For example, in the past meeting in Tampa, Florida, Trump mentioned the number 17 in his speech four times, repeating over and over again that before he was president he had been in Washington “about 17 times”.
Getty Images “It is likely that I had been in Washington in all my life 17 times. It’s true, 17 times. I do not think I would have spent the night, “Trump said in his speech in Tampa. The letter “Q” is number 17 in the alphabet and that coincidence makes Trump followers see it as a validation.

“#SomosQ # 17 # Elias # WWG1WWGA # 17 times. Trump validates #QAnon at the meeting in Tampa, Florida. ”
Although it is not possible to determine if Trump chose that number on purpose, some experts consider that his way of speaking seduces the public that usually follows conspiracy theories.
Joseph Uscinski is a professor of political science at the University of Miami and has written two books about conspiracy theories.
In an interview with BBC Mundo, he said that the most visible example is that President Trump “engages in a rhetoric of conspiracy all the time ” .
“He built the coalition around conspiracies and communicates with his followers with a conspiracy speech.”
Getty Images “President Obama is about to embark on a 17-day vacation in his ‘native’ Hawaii, keeping the Secret Service away from their families at Christmas. Aloha, “Trump wrote on Twitter on December 19, 2013. Uscinski gives as an example the case of Trump’s accusations about alleged secret recordings that former President Barack Obama ordered at his residence in Manhattan.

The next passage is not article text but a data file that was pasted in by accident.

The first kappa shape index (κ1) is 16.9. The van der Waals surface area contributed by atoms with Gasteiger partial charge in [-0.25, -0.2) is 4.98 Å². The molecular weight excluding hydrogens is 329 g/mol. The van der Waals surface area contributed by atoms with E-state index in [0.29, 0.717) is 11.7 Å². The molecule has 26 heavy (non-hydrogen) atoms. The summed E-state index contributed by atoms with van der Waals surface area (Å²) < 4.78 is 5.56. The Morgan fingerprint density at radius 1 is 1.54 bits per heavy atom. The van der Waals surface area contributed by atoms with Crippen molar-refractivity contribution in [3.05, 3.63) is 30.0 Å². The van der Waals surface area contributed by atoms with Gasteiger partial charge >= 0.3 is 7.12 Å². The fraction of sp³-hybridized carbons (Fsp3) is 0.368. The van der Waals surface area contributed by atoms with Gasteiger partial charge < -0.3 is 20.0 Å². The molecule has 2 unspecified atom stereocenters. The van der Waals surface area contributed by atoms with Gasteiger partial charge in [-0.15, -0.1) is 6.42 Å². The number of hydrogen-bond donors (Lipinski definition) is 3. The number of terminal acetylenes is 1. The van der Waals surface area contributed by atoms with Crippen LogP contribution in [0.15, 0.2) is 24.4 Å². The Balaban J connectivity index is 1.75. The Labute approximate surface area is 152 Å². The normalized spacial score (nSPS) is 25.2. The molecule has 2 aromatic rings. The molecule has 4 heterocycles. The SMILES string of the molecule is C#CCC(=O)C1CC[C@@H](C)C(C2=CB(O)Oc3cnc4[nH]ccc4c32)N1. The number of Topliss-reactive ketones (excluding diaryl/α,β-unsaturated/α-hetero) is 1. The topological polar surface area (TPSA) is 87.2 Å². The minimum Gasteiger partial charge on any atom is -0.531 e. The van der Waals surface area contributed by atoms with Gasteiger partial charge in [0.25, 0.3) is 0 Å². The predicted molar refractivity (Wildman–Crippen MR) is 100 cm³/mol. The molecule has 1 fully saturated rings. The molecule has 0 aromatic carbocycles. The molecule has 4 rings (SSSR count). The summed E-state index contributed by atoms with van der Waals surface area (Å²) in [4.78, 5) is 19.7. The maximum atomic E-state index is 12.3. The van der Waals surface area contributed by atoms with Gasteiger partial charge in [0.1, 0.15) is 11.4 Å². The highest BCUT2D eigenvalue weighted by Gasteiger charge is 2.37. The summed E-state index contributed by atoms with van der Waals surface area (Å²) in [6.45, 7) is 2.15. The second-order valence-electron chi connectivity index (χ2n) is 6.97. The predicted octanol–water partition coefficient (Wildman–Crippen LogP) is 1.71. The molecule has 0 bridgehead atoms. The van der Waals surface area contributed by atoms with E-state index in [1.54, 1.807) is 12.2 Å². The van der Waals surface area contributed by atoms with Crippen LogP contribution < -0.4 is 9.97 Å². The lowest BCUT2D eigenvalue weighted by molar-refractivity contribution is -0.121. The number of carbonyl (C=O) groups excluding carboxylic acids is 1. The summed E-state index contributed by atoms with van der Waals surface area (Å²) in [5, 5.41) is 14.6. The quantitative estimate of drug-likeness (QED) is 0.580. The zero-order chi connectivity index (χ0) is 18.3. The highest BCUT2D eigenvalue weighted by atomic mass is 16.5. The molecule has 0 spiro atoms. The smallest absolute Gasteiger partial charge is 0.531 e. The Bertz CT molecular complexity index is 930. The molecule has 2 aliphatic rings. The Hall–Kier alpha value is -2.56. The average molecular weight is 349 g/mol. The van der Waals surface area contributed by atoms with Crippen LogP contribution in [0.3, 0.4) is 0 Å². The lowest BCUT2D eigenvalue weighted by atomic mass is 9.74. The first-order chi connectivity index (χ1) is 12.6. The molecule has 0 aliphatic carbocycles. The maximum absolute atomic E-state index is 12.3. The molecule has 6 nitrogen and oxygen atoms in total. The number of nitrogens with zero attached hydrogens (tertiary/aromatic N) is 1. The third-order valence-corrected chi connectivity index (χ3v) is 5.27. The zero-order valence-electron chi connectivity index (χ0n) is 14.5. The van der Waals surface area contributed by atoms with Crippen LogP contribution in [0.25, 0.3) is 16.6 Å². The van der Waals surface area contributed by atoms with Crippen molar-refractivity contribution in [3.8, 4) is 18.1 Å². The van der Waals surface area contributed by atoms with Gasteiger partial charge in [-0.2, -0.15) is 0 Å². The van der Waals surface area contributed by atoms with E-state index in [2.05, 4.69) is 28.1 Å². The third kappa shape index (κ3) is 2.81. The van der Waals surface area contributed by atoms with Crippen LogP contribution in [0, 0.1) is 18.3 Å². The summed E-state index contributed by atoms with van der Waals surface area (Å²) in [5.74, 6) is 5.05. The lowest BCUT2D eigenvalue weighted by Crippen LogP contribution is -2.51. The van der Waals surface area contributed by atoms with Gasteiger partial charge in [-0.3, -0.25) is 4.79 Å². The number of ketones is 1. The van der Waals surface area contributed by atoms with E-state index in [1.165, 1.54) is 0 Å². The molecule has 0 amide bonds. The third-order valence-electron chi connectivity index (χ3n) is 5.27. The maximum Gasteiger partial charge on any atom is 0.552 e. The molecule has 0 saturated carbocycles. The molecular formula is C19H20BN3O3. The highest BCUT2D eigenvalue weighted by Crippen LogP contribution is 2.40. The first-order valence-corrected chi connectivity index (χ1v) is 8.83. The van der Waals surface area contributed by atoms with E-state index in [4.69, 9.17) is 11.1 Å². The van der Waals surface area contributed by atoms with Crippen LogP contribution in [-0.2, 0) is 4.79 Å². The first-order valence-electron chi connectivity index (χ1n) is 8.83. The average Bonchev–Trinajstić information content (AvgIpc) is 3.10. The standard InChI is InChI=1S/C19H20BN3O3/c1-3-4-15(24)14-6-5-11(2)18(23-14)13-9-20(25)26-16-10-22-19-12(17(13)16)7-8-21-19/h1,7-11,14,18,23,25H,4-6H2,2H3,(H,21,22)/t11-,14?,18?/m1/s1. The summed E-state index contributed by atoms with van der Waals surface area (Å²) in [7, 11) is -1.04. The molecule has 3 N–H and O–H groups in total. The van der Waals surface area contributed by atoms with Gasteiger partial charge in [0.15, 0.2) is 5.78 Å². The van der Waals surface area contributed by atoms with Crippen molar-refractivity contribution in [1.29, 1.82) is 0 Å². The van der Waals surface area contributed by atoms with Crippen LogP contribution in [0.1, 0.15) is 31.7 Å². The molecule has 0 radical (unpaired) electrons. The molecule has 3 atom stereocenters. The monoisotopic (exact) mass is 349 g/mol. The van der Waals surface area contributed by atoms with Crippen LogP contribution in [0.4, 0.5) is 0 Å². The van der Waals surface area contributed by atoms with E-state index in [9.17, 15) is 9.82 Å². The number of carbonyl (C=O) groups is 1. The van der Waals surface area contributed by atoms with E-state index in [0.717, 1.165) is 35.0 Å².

It is also well known the theory that Trump has promoted on the birthplace of former President Obama, who according to him would not be Hawaii but Kenya.

How amazing, the State Health Director who verified copies of Obama’s “birth certificate” died in plane crash today. All others lived
– Donald J. Trump (@realDonaldTrump) December 12, 2013

“Surprising. The state health director who verified copies of Obama’s ‘birth certificate’ died today in a plane crash. All the others survived. ”
In addition, in his Twitter account, Trump has made mention of the “Deep State”, or “Deep State”, which he denounces and fights.

Charles McCullough, the respected fmr Intel Comm Inspector General, said public was misled on Crooked Hillary Emails. “Emails endangered National Security.” Why are not we deep state authorities looking at this? Rigged & corrupt? @TuckerCarlson @seanhannity
– Donald J. Trump (@realDonaldTrump) November 29, 2017

Charles McCullough, the respected inspector general of C Intelligence, said that the public was deceived with emails from the dishonest Hillary. “Emails endanger national security.” Why are the authorities of the ‘Deep State’ not analyzing this? Manipulated and corrupt?
Is QAnon dangerous?
The Washington Post affirms that QAnon is “a consequence of the Pizzagate conspiracy theory that led an armed man to open fire in a restaurant in D.C. last year”.
While QAnon supporters have not committed violent acts in his name, he is concerned that the author of the Pizzagate and the driver of the armored truck on the bridge near the Hoover Dam sympathize with his ideas.
Getty Images Experts claim that dismantling conspiracy theories involves many difficulties. When asked if it is possible to dismantle a theory of conspiracy, Professor Uscinski says it is very difficult: “We can try to give people the right information, but they do not always listen to it.”
Should social networks close the groups where the followers of these theories argue?